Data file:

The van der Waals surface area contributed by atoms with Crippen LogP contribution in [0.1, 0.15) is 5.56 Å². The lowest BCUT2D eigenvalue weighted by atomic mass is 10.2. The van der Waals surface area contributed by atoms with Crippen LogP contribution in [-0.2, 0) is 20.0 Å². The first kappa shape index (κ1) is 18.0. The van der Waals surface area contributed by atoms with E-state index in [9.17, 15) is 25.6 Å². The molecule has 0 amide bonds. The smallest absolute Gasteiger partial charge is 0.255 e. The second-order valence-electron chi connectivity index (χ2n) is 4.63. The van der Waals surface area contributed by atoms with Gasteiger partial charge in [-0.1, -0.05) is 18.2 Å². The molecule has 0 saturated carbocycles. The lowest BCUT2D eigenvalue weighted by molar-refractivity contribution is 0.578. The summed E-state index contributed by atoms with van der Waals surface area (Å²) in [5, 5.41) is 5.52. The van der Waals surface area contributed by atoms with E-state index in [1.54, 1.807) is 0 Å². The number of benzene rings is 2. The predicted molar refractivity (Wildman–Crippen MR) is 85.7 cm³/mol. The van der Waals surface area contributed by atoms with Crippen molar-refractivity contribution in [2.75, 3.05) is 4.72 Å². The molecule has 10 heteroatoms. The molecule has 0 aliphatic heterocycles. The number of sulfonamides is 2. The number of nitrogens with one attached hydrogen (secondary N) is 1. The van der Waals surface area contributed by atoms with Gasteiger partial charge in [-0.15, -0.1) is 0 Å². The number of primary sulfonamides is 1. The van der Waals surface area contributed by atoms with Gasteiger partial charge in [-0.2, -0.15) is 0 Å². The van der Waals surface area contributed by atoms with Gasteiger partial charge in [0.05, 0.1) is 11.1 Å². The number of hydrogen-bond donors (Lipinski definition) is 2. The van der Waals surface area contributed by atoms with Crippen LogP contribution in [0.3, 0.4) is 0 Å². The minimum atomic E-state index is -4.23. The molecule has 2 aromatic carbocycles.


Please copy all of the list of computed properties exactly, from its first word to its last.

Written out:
The van der Waals surface area contributed by atoms with Crippen LogP contribution in [0.1, 0.15) is 5.56 Å². The lowest BCUT2D eigenvalue weighted by atomic mass is 10.2. The van der Waals surface area contributed by atoms with Crippen LogP contribution in [-0.2, 0) is 20.0 Å². The first kappa shape index (κ1) is 18.0. The van der Waals surface area contributed by atoms with E-state index in [9.17, 15) is 25.6 Å². The molecule has 0 amide bonds. The smallest absolute Gasteiger partial charge is 0.255 e. The second-order valence-electron chi connectivity index (χ2n) is 4.63. The van der Waals surface area contributed by atoms with Gasteiger partial charge in [-0.1, -0.05) is 18.2 Å². The molecule has 0 saturated carbocycles. The lowest BCUT2D eigenvalue weighted by molar-refractivity contribution is 0.578. The summed E-state index contributed by atoms with van der Waals surface area (Å²) in [5, 5.41) is 5.52. The van der Waals surface area contributed by atoms with E-state index in [1.54, 1.807) is 0 Å². The number of benzene rings is 2. The predicted molar refractivity (Wildman–Crippen MR) is 85.7 cm³/mol. The van der Waals surface area contributed by atoms with Crippen molar-refractivity contribution in [2.75, 3.05) is 4.72 Å². The molecule has 10 heteroatoms. The molecule has 0 aliphatic heterocycles. The number of sulfonamides is 2. The number of nitrogens with one attached hydrogen (secondary N) is 1. The van der Waals surface area contributed by atoms with Gasteiger partial charge in [-0.15, -0.1) is 0 Å². The number of primary sulfonamides is 1. The van der Waals surface area contributed by atoms with Gasteiger partial charge in [-0.2, -0.15) is 0 Å². The van der Waals surface area contributed by atoms with Gasteiger partial charge in [0.05, 0.1) is 11.1 Å². The number of hydrogen-bond donors (Lipinski definition) is 2. The van der Waals surface area contributed by atoms with Crippen LogP contribution in [0.3, 0.4) is 0 Å². The minimum atomic E-state index is -4.23. The molecule has 2 aromatic carbocycles.